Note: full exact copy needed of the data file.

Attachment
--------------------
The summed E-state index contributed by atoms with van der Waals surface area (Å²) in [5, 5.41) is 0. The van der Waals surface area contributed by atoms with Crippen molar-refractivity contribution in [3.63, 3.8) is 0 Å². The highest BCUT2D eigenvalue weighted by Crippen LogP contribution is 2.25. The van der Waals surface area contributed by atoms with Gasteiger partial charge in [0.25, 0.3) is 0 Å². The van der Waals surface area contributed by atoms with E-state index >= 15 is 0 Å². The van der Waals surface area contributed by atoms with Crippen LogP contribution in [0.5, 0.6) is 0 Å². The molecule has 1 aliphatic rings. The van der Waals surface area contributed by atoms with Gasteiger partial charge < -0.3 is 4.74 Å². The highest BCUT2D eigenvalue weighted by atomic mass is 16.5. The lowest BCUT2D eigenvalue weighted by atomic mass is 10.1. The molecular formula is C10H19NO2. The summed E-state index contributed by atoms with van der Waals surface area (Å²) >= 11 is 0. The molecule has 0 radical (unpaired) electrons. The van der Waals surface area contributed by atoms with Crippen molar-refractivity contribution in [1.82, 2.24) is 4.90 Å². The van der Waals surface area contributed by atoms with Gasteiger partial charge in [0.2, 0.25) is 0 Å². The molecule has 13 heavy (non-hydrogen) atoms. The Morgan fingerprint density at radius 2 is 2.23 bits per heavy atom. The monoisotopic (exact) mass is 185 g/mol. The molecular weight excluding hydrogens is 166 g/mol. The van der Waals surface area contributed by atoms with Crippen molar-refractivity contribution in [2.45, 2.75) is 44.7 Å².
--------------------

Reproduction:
The summed E-state index contributed by atoms with van der Waals surface area (Å²) in [5, 5.41) is 0. The van der Waals surface area contributed by atoms with Crippen molar-refractivity contribution in [3.63, 3.8) is 0 Å². The highest BCUT2D eigenvalue weighted by Crippen LogP contribution is 2.25. The van der Waals surface area contributed by atoms with Gasteiger partial charge in [0.25, 0.3) is 0 Å². The van der Waals surface area contributed by atoms with E-state index >= 15 is 0 Å². The van der Waals surface area contributed by atoms with Crippen LogP contribution in [0.5, 0.6) is 0 Å². The molecule has 1 aliphatic rings. The van der Waals surface area contributed by atoms with Gasteiger partial charge < -0.3 is 4.74 Å². The highest BCUT2D eigenvalue weighted by atomic mass is 16.5. The lowest BCUT2D eigenvalue weighted by atomic mass is 10.1. The molecular formula is C10H19NO2. The summed E-state index contributed by atoms with van der Waals surface area (Å²) >= 11 is 0. The molecule has 0 radical (unpaired) electrons. The van der Waals surface area contributed by atoms with Crippen molar-refractivity contribution in [1.82, 2.24) is 4.90 Å². The van der Waals surface area contributed by atoms with Gasteiger partial charge in [0.2, 0.25) is 0 Å². The molecule has 13 heavy (non-hydrogen) atoms. The Morgan fingerprint density at radius 2 is 2.23 bits per heavy atom. The monoisotopic (exact) mass is 185 g/mol. The molecular weight excluding hydrogens is 166 g/mol. The van der Waals surface area contributed by atoms with Crippen molar-refractivity contribution in [2.45, 2.75) is 44.7 Å².